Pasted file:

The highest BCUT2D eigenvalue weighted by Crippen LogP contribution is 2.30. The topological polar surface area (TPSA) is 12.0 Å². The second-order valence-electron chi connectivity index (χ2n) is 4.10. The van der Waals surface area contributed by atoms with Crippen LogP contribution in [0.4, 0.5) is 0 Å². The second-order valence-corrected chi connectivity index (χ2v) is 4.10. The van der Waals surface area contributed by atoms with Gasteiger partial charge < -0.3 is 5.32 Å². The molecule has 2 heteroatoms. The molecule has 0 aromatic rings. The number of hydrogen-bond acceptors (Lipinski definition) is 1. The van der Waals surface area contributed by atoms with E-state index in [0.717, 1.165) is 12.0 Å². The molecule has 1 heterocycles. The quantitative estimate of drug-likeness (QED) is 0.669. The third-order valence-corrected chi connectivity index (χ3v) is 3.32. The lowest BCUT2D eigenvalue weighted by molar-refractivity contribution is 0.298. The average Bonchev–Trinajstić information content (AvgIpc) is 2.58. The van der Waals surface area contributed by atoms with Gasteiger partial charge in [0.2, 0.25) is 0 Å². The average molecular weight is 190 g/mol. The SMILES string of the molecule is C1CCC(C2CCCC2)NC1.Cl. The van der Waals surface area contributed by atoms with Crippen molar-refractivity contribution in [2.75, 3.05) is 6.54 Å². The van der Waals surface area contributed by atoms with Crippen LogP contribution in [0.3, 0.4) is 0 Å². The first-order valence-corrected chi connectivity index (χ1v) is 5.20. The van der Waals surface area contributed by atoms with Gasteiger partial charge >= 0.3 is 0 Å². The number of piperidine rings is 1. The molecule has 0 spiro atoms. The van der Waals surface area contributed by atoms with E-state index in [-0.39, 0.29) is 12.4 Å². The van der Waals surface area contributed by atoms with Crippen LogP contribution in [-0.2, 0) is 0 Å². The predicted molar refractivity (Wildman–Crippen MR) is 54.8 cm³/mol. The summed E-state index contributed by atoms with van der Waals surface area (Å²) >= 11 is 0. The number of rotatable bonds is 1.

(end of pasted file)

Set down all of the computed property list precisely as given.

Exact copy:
The highest BCUT2D eigenvalue weighted by Crippen LogP contribution is 2.30. The topological polar surface area (TPSA) is 12.0 Å². The second-order valence-electron chi connectivity index (χ2n) is 4.10. The van der Waals surface area contributed by atoms with Crippen LogP contribution in [0.4, 0.5) is 0 Å². The second-order valence-corrected chi connectivity index (χ2v) is 4.10. The van der Waals surface area contributed by atoms with Gasteiger partial charge < -0.3 is 5.32 Å². The molecule has 2 heteroatoms. The molecule has 0 aromatic rings. The number of hydrogen-bond acceptors (Lipinski definition) is 1. The van der Waals surface area contributed by atoms with E-state index in [0.717, 1.165) is 12.0 Å². The molecule has 1 heterocycles. The quantitative estimate of drug-likeness (QED) is 0.669. The third-order valence-corrected chi connectivity index (χ3v) is 3.32. The lowest BCUT2D eigenvalue weighted by molar-refractivity contribution is 0.298. The average Bonchev–Trinajstić information content (AvgIpc) is 2.58. The van der Waals surface area contributed by atoms with Gasteiger partial charge in [0.2, 0.25) is 0 Å². The average molecular weight is 190 g/mol. The SMILES string of the molecule is C1CCC(C2CCCC2)NC1.Cl. The van der Waals surface area contributed by atoms with Crippen molar-refractivity contribution in [2.75, 3.05) is 6.54 Å². The van der Waals surface area contributed by atoms with Crippen LogP contribution in [0.3, 0.4) is 0 Å². The first-order valence-corrected chi connectivity index (χ1v) is 5.20. The van der Waals surface area contributed by atoms with Gasteiger partial charge >= 0.3 is 0 Å². The number of piperidine rings is 1. The molecule has 0 spiro atoms. The van der Waals surface area contributed by atoms with E-state index in [-0.39, 0.29) is 12.4 Å². The van der Waals surface area contributed by atoms with Crippen LogP contribution in [-0.2, 0) is 0 Å². The predicted molar refractivity (Wildman–Crippen MR) is 54.8 cm³/mol. The summed E-state index contributed by atoms with van der Waals surface area (Å²) >= 11 is 0. The number of rotatable bonds is 1.